Home Artificial Intelligence Did all that AI chatbot hype boost Bing’s market share? Oh, wait, never mind • The Register

Did all that AI chatbot hype boost Bing’s market share? Oh, wait, never mind • The Register

Microsoft’s share of the global web search market has hardly changed since the arrival of Bing AI, aka Bing Chat aka Copilot, according to industry figures. We’re told Bing’s share has increased just 0.56 percentage points since it plugged OpenAI’s GPT-4 into its web search nearly a year ago.

The latest figures from StatCounter show that although Microsoft has attracted some fresh users to Bing after unleashing its conversational assistant, there aren’t that many of them. Google’s still the big daddy of internet search for the time being.

Microsoft launched its OpenAI-powered Bing chatbot in February 2023 when its global share of the search market across all platforms was 2.81 per cent at the time. Fast forward to December, and although it’s been increasing bit by bit every month, Bing reached just 3.37 percent, according to StatCounter.

The figures pale in comparison to rival Google, which had 93.37 percent of the global search market across all platforms in early 2023, although that slipped to 91.62 percent by December. On desktop alone, Bing climbed a little from 8.18 percent to 10.53 percent; Google fell from 85.64 percent to 81.71 percent. On mobile, Bing is still below one percent across the whole year, and Google has more than 95 percent of the global market.

It didn’t help that Microsoft limited the Bing chatbot to its Edge browser until the mega-corp started opening it up to things like Chrome and Safari around summertime. Edge is bumping along with just under five percent of the global browser market across all platforms, and about 12 percent on desktop. Microsoft also offers the Bing assistant via Android and iOS apps. We’ve asked StatCounter to confirm its market share figures for Bing include the chatbot.

Bing AI, today known as Copilot after a brief rebrand as Bing Chat, attempts to respond to your queries using natural language, and can offer summaries of pages and information, machine-generated content, and other stuff. When it was released, Google was criticized for being slow to deploy a rival chatty search assistant. Under CEO Sundar Pichai, the ad giant scrambled to catch up and rallied its AI engineers to create its competing oracle Bard, which was powered up publicly in March. It too tries to answer your questions and respond to requests in a conversational manner. Both Bing and Bard are known to hallucinate and make stuff up as all LLMs typically do.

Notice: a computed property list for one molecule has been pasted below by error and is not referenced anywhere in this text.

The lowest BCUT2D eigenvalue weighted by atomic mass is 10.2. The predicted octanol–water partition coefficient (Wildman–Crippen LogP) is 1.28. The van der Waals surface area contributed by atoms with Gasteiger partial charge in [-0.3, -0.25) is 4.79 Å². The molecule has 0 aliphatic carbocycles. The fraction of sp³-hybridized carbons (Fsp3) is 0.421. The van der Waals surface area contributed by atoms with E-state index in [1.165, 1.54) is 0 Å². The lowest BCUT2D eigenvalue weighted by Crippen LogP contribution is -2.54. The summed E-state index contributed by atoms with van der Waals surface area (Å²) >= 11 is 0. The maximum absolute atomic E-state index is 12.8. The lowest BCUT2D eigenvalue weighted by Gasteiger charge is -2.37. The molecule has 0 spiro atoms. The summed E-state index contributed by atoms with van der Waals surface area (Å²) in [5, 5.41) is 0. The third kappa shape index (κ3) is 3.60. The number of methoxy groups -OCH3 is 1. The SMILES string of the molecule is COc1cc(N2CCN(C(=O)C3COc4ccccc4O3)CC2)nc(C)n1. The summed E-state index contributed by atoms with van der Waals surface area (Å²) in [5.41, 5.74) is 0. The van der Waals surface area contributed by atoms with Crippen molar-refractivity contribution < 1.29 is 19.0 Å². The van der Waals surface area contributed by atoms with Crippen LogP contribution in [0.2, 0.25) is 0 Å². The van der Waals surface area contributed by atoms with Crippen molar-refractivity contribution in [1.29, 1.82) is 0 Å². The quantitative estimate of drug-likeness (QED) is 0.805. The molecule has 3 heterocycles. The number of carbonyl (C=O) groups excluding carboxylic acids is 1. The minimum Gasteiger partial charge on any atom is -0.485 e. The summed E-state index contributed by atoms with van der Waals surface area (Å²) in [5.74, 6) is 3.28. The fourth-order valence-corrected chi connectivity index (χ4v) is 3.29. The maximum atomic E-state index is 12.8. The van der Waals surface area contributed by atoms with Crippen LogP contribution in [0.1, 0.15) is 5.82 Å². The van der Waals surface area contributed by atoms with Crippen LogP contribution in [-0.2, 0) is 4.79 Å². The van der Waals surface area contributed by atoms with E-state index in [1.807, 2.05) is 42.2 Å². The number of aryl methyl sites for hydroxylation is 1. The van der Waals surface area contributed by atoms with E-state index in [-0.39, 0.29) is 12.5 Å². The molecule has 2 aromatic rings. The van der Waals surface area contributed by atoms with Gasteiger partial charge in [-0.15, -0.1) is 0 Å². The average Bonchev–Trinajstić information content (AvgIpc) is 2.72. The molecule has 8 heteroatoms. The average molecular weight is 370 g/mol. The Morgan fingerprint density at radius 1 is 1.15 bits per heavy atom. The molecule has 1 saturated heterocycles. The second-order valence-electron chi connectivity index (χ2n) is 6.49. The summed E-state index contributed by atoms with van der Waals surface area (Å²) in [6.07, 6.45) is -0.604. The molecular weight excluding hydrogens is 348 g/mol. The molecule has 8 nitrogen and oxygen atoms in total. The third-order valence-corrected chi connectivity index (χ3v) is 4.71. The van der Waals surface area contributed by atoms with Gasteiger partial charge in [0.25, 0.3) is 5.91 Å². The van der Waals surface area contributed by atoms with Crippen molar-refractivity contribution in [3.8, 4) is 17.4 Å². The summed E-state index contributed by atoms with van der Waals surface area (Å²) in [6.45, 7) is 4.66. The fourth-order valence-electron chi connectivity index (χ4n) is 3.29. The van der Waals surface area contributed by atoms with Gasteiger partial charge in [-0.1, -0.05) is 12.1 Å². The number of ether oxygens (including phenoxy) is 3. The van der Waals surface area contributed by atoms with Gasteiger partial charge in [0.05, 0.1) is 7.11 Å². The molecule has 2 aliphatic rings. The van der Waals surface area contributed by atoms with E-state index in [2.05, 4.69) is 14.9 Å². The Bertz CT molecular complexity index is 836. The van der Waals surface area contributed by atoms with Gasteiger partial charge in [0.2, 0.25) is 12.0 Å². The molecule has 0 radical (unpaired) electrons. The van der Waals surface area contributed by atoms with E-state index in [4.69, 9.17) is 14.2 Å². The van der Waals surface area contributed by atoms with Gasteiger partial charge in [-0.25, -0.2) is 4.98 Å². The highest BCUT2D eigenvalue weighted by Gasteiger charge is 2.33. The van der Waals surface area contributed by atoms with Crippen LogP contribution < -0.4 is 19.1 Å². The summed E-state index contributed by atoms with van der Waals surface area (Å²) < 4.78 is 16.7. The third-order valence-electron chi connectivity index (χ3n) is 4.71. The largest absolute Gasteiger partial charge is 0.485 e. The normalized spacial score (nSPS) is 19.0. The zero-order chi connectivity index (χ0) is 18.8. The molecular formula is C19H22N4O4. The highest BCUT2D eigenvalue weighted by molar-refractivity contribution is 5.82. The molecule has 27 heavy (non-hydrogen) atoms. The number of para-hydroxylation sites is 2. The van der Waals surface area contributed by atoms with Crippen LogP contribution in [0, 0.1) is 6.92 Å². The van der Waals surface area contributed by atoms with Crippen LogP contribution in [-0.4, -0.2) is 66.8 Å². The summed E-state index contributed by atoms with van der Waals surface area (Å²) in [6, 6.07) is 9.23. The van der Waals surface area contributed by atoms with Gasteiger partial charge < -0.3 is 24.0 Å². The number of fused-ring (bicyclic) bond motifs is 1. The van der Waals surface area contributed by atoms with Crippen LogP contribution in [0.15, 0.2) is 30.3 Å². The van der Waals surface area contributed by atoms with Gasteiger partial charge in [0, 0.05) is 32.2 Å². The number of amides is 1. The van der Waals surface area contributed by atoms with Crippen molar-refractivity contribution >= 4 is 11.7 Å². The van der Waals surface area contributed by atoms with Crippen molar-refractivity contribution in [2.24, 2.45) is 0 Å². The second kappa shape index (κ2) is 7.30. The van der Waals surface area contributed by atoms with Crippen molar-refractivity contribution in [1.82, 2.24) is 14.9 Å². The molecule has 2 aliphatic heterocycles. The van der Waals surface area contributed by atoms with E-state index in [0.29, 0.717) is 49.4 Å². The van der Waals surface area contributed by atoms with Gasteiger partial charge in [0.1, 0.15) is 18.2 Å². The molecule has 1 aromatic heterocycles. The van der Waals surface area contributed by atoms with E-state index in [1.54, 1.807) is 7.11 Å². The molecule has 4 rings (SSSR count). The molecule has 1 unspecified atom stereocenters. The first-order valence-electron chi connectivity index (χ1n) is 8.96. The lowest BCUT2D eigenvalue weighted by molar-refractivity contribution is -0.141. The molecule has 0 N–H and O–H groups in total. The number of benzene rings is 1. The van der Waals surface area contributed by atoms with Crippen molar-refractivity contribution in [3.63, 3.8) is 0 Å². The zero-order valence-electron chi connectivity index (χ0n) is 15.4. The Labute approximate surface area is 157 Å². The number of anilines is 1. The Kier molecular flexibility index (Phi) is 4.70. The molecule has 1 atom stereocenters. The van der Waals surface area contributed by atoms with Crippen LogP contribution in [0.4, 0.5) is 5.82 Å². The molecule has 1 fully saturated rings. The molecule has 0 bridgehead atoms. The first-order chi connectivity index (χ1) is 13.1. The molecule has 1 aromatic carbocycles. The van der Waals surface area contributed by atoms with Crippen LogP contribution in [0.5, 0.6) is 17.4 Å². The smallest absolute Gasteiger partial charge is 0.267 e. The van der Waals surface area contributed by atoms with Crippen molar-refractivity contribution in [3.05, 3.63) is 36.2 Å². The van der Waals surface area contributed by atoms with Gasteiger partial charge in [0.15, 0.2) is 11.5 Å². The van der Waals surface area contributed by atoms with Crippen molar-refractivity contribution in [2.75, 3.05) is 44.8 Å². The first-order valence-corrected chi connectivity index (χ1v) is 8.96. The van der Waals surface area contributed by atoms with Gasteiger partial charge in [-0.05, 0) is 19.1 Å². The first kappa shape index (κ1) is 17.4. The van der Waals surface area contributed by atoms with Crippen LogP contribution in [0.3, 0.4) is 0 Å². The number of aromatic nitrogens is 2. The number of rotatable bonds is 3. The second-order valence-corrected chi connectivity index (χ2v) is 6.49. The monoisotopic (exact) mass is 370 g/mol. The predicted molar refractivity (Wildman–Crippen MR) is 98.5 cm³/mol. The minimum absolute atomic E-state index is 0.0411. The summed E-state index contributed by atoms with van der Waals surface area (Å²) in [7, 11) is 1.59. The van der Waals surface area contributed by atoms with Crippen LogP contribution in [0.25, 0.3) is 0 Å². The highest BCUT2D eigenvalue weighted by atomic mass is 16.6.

Meanwhile, OpenAI’s GPT-4-powered ChatGPT became the fastest-growing app in history in 2023, partially helped by a $10 billion investment from Microsoft.

“We noticed an increase in usage by 10 times and that took us by surprise because if you think about it, DALL-E 2 was already quite good,” Jordi Ribas, Microsoft’s veep of search and AI, said today, sidestepping StatCounter’s numbers and referring to DALL-E 2, a popular image-generating bot built and launched by OpenAI prior to ChatGPT’s arrival.

“It really made a difference in the engagement and the users that came to our product.”

The bottom line is: all these hyped-up AI capabilities have barely increased Microsoft’s share of the global search market so far. Besides the Edge hurdle, it’s difficult to go up against Google considering it pays billions to be the default search engine on people’s devices. But money isn’t always everything and recent grumbling over the quality of the Chocolate Factory’s search results could spell trouble ahead for the super-corp.

Recent research showed that Google’s search quality, for one, seems to be declining due to the rising amount of SEO farms and affiliate link sites. The problem of low-quality content is only getting worse with generative AI churning out stuff at a large scale, and these weaknesses give competitors an opportunity to differentiate themselves and attract netizens away.

Perplexity AI, a startup that recently raised $73.6 million from Nvidia, Jeff Bezos, and others, is taking a shot at it. Self-described as an “answer engine,” it uses large language models to generate concise responses to users’ questions by extracting relevant information from websites. ®



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